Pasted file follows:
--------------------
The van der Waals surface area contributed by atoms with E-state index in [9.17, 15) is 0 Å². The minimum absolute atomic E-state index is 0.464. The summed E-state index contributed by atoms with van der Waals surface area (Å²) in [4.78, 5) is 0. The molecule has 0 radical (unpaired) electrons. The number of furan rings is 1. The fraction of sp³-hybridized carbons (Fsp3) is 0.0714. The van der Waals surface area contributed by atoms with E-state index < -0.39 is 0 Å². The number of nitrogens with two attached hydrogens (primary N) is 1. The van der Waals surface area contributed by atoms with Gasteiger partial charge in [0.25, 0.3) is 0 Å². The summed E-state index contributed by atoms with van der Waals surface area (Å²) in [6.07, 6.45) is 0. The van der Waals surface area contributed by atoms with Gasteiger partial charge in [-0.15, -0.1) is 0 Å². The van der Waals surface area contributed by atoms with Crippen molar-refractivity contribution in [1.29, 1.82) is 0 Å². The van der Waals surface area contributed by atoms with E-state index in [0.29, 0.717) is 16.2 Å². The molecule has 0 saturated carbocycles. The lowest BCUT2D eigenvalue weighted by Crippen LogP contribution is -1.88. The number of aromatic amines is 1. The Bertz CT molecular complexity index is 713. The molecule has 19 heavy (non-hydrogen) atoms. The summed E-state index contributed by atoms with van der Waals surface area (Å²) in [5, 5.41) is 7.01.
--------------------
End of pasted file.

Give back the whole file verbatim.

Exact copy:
The van der Waals surface area contributed by atoms with E-state index in [9.17, 15) is 0 Å². The minimum absolute atomic E-state index is 0.464. The summed E-state index contributed by atoms with van der Waals surface area (Å²) in [4.78, 5) is 0. The molecule has 0 radical (unpaired) electrons. The number of furan rings is 1. The fraction of sp³-hybridized carbons (Fsp3) is 0.0714. The van der Waals surface area contributed by atoms with E-state index < -0.39 is 0 Å². The number of nitrogens with two attached hydrogens (primary N) is 1. The van der Waals surface area contributed by atoms with Gasteiger partial charge in [0.25, 0.3) is 0 Å². The summed E-state index contributed by atoms with van der Waals surface area (Å²) in [6.07, 6.45) is 0. The van der Waals surface area contributed by atoms with Gasteiger partial charge in [-0.15, -0.1) is 0 Å². The van der Waals surface area contributed by atoms with Crippen molar-refractivity contribution in [1.29, 1.82) is 0 Å². The van der Waals surface area contributed by atoms with E-state index in [0.29, 0.717) is 16.2 Å². The molecule has 0 saturated carbocycles. The lowest BCUT2D eigenvalue weighted by Crippen LogP contribution is -1.88. The number of aromatic amines is 1. The Bertz CT molecular complexity index is 713. The molecule has 19 heavy (non-hydrogen) atoms. The summed E-state index contributed by atoms with van der Waals surface area (Å²) in [5, 5.41) is 7.01.